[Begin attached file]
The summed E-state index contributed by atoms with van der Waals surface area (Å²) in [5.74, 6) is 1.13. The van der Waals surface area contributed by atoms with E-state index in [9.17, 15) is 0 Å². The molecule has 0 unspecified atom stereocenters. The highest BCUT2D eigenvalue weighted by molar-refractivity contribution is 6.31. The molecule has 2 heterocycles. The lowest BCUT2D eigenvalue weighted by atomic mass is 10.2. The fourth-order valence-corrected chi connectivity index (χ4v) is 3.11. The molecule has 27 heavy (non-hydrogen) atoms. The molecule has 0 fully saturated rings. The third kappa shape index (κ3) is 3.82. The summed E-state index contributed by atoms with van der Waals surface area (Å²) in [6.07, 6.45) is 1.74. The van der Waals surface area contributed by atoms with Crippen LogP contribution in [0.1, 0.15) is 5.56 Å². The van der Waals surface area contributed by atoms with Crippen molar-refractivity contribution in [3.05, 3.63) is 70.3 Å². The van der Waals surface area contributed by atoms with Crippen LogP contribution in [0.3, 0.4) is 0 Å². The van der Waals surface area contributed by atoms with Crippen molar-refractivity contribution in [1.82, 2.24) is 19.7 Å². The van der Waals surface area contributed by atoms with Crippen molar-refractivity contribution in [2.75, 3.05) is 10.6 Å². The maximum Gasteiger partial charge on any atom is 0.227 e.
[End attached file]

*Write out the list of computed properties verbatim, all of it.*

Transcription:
The summed E-state index contributed by atoms with van der Waals surface area (Å²) in [5.74, 6) is 1.13. The van der Waals surface area contributed by atoms with E-state index in [9.17, 15) is 0 Å². The molecule has 0 unspecified atom stereocenters. The highest BCUT2D eigenvalue weighted by molar-refractivity contribution is 6.31. The molecule has 2 heterocycles. The lowest BCUT2D eigenvalue weighted by atomic mass is 10.2. The fourth-order valence-corrected chi connectivity index (χ4v) is 3.11. The molecule has 27 heavy (non-hydrogen) atoms. The molecule has 0 fully saturated rings. The third kappa shape index (κ3) is 3.82. The summed E-state index contributed by atoms with van der Waals surface area (Å²) in [6.07, 6.45) is 1.74. The van der Waals surface area contributed by atoms with Crippen LogP contribution in [0.1, 0.15) is 5.56 Å². The van der Waals surface area contributed by atoms with Crippen molar-refractivity contribution in [3.05, 3.63) is 70.3 Å². The van der Waals surface area contributed by atoms with Crippen LogP contribution in [0.3, 0.4) is 0 Å². The van der Waals surface area contributed by atoms with Crippen molar-refractivity contribution in [1.82, 2.24) is 19.7 Å². The van der Waals surface area contributed by atoms with Crippen molar-refractivity contribution in [2.75, 3.05) is 10.6 Å². The maximum Gasteiger partial charge on any atom is 0.227 e.